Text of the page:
Community journalism at work

Today was a day of affirmation for me, given a chance meeting I had with a gentleman I encountered while shooting pictures for a weekly newspaper for which I work part time in Collin County, Texas.

I was taking some photos of a Habitat for Humanity house that is nearly complete in Princeton. I introduced myself as a representative of the Princeton Herald and told the project managers I had written a story on this particular site about a year ago.

The gentleman to whom I referred earlier heard me say it and he then told me something that thrills me to no end. “I read your earlier story and it motivated me to get involved with Habitat for Humanity,” he said.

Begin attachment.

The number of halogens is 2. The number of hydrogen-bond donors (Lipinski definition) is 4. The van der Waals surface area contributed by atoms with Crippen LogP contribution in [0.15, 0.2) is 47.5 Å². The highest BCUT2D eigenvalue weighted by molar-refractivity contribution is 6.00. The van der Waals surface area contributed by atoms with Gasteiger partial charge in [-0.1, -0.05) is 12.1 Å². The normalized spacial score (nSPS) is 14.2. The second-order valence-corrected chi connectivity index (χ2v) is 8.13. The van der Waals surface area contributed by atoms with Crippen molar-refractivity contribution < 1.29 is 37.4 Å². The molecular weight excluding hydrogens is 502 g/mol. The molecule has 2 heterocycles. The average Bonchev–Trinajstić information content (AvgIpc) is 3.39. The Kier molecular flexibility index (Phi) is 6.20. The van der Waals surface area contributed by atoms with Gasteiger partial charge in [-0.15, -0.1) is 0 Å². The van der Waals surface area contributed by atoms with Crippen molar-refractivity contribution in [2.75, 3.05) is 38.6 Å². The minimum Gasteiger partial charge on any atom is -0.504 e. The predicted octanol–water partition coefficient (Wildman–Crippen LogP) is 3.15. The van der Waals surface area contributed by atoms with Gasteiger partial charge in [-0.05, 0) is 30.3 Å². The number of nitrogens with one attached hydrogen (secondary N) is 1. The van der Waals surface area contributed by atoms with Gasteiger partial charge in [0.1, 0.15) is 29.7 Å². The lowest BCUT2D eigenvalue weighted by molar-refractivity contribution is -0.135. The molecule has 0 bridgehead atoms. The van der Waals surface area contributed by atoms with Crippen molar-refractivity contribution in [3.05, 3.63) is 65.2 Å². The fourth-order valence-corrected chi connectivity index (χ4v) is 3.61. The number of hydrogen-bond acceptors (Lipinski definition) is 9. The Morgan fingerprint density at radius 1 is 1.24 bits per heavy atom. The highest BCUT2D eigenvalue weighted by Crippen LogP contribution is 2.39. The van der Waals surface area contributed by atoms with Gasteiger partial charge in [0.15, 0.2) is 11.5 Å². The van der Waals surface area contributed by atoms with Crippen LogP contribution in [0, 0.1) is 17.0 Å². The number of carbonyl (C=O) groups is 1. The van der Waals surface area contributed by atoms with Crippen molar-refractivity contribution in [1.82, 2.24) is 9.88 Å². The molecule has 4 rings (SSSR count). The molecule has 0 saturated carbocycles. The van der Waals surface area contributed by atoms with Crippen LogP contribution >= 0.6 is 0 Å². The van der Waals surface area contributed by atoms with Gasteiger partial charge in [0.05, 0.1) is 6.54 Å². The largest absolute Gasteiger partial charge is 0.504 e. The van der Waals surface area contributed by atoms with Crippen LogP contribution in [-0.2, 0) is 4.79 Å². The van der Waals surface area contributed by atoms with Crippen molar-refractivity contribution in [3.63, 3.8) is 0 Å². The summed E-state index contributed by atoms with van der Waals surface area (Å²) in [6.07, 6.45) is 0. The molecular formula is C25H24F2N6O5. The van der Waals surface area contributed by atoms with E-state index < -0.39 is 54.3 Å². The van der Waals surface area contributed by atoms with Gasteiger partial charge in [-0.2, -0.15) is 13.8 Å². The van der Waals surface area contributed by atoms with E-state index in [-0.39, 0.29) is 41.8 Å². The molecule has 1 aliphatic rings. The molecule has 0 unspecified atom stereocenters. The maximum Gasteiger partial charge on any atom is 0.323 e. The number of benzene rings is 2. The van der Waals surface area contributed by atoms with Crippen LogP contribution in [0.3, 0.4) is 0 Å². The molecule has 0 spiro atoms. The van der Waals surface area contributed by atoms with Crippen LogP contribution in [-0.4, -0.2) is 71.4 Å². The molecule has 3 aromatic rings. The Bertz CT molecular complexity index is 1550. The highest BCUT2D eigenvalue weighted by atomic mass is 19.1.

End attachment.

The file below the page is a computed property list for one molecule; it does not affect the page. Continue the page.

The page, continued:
My reaction in the moment was muted. I thanked him for getting involved, but it didn’t really register to me what his underlying message was when he offered that statement.

It was that community journalism, the kind of craft I am practicing now as a semi-retired journalist, presents these kinds of triumphs all the time. People occasionally are inspired to get involved, to pay back to their communities, based on what they read in the local newspaper. How cool is that?

The name of the gentleman isn’t important. What he said to me is what counts.

I am heartened that the work we do in reporting on our communities can have this kind of impact.